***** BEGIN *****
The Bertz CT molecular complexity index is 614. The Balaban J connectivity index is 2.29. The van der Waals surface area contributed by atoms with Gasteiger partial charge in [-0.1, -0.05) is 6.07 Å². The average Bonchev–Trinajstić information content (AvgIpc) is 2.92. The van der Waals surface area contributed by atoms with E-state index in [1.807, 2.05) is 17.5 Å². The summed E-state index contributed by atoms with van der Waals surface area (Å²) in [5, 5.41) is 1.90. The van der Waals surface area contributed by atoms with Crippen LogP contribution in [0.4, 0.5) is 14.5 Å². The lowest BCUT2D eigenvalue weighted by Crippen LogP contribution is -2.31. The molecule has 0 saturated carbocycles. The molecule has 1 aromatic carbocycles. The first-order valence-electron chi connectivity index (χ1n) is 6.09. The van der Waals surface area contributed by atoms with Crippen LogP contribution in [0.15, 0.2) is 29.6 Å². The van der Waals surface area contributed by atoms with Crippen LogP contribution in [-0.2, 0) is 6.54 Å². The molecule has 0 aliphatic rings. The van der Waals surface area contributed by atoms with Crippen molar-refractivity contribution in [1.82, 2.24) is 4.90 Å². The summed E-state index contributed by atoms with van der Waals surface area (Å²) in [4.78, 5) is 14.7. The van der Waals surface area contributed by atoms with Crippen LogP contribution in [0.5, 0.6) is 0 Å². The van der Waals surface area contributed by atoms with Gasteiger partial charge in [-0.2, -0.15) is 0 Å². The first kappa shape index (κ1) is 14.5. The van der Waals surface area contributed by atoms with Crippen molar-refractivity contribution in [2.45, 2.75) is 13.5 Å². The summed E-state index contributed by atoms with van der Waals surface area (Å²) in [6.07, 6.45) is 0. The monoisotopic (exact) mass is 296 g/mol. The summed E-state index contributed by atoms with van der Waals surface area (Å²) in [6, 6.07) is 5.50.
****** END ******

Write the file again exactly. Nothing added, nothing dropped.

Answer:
The Bertz CT molecular complexity index is 614. The Balaban J connectivity index is 2.29. The van der Waals surface area contributed by atoms with Gasteiger partial charge in [-0.1, -0.05) is 6.07 Å². The average Bonchev–Trinajstić information content (AvgIpc) is 2.92. The van der Waals surface area contributed by atoms with E-state index in [1.807, 2.05) is 17.5 Å². The summed E-state index contributed by atoms with van der Waals surface area (Å²) in [5, 5.41) is 1.90. The van der Waals surface area contributed by atoms with Crippen LogP contribution in [0.4, 0.5) is 14.5 Å². The lowest BCUT2D eigenvalue weighted by Crippen LogP contribution is -2.31. The molecule has 0 saturated carbocycles. The molecule has 1 aromatic carbocycles. The first-order valence-electron chi connectivity index (χ1n) is 6.09. The van der Waals surface area contributed by atoms with Crippen LogP contribution in [0.15, 0.2) is 29.6 Å². The van der Waals surface area contributed by atoms with Crippen LogP contribution in [-0.2, 0) is 6.54 Å². The molecule has 0 aliphatic rings. The van der Waals surface area contributed by atoms with Crippen molar-refractivity contribution in [1.82, 2.24) is 4.90 Å². The summed E-state index contributed by atoms with van der Waals surface area (Å²) in [4.78, 5) is 14.7. The van der Waals surface area contributed by atoms with Crippen LogP contribution in [0.5, 0.6) is 0 Å². The van der Waals surface area contributed by atoms with Gasteiger partial charge in [-0.2, -0.15) is 0 Å². The first kappa shape index (κ1) is 14.5. The van der Waals surface area contributed by atoms with Crippen molar-refractivity contribution in [2.45, 2.75) is 13.5 Å². The summed E-state index contributed by atoms with van der Waals surface area (Å²) in [6.07, 6.45) is 0. The monoisotopic (exact) mass is 296 g/mol. The summed E-state index contributed by atoms with van der Waals surface area (Å²) in [6, 6.07) is 5.50.